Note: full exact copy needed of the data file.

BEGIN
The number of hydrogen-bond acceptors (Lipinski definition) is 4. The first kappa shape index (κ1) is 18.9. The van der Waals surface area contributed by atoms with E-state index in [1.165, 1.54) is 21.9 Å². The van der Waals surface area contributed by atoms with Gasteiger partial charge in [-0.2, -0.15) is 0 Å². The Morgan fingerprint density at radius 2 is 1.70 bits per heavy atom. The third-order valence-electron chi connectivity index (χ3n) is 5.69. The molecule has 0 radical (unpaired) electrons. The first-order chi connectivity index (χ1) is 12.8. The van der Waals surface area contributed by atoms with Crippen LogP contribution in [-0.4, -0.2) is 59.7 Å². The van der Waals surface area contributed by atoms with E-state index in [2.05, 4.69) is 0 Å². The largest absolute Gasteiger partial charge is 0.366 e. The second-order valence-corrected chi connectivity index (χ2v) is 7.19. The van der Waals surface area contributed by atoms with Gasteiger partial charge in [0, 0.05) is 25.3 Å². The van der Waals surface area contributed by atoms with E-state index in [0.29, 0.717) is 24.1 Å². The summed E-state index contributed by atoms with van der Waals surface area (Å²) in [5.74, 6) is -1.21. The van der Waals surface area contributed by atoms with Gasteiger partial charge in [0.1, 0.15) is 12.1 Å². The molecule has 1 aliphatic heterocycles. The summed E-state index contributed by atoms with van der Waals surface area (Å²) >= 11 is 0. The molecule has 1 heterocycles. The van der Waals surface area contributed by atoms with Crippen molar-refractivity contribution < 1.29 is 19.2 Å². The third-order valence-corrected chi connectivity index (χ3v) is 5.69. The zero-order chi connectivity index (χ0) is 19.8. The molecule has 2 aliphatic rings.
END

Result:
The number of hydrogen-bond acceptors (Lipinski definition) is 4. The first kappa shape index (κ1) is 18.9. The van der Waals surface area contributed by atoms with E-state index in [1.165, 1.54) is 21.9 Å². The van der Waals surface area contributed by atoms with Gasteiger partial charge in [-0.2, -0.15) is 0 Å². The Morgan fingerprint density at radius 2 is 1.70 bits per heavy atom. The third-order valence-electron chi connectivity index (χ3n) is 5.69. The molecule has 0 radical (unpaired) electrons. The first-order chi connectivity index (χ1) is 12.8. The van der Waals surface area contributed by atoms with Crippen LogP contribution in [-0.4, -0.2) is 59.7 Å². The van der Waals surface area contributed by atoms with E-state index in [2.05, 4.69) is 0 Å². The largest absolute Gasteiger partial charge is 0.366 e. The second-order valence-corrected chi connectivity index (χ2v) is 7.19. The van der Waals surface area contributed by atoms with Gasteiger partial charge in [0, 0.05) is 25.3 Å². The van der Waals surface area contributed by atoms with E-state index in [0.29, 0.717) is 24.1 Å². The summed E-state index contributed by atoms with van der Waals surface area (Å²) in [5.74, 6) is -1.21. The van der Waals surface area contributed by atoms with Gasteiger partial charge in [0.1, 0.15) is 12.1 Å². The molecule has 1 aliphatic heterocycles. The summed E-state index contributed by atoms with van der Waals surface area (Å²) >= 11 is 0. The molecule has 1 heterocycles. The van der Waals surface area contributed by atoms with Crippen molar-refractivity contribution < 1.29 is 19.2 Å². The third-order valence-corrected chi connectivity index (χ3v) is 5.69. The zero-order chi connectivity index (χ0) is 19.8. The molecule has 2 aliphatic rings.